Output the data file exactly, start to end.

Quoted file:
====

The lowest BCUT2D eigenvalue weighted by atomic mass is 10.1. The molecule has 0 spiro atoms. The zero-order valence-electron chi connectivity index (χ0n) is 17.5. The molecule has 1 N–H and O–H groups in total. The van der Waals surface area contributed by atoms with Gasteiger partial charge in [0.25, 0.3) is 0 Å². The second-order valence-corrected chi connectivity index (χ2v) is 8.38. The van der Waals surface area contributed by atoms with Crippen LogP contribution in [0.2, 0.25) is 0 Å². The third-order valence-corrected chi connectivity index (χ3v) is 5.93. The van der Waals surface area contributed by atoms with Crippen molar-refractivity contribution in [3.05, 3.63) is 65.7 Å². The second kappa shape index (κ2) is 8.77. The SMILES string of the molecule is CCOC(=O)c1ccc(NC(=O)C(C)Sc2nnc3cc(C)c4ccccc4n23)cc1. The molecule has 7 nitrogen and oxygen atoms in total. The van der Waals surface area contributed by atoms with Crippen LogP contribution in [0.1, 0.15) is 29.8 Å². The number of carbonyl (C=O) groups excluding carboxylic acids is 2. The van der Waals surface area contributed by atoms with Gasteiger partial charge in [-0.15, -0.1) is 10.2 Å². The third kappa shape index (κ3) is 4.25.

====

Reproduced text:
The lowest BCUT2D eigenvalue weighted by atomic mass is 10.1. The molecule has 0 spiro atoms. The zero-order valence-electron chi connectivity index (χ0n) is 17.5. The molecule has 1 N–H and O–H groups in total. The van der Waals surface area contributed by atoms with Gasteiger partial charge in [0.25, 0.3) is 0 Å². The second-order valence-corrected chi connectivity index (χ2v) is 8.38. The van der Waals surface area contributed by atoms with Crippen LogP contribution in [0.2, 0.25) is 0 Å². The third-order valence-corrected chi connectivity index (χ3v) is 5.93. The van der Waals surface area contributed by atoms with Crippen molar-refractivity contribution in [3.05, 3.63) is 65.7 Å². The second kappa shape index (κ2) is 8.77. The SMILES string of the molecule is CCOC(=O)c1ccc(NC(=O)C(C)Sc2nnc3cc(C)c4ccccc4n23)cc1. The molecule has 7 nitrogen and oxygen atoms in total. The van der Waals surface area contributed by atoms with Crippen LogP contribution in [0.1, 0.15) is 29.8 Å². The number of carbonyl (C=O) groups excluding carboxylic acids is 2. The van der Waals surface area contributed by atoms with Gasteiger partial charge in [-0.15, -0.1) is 10.2 Å². The third kappa shape index (κ3) is 4.25.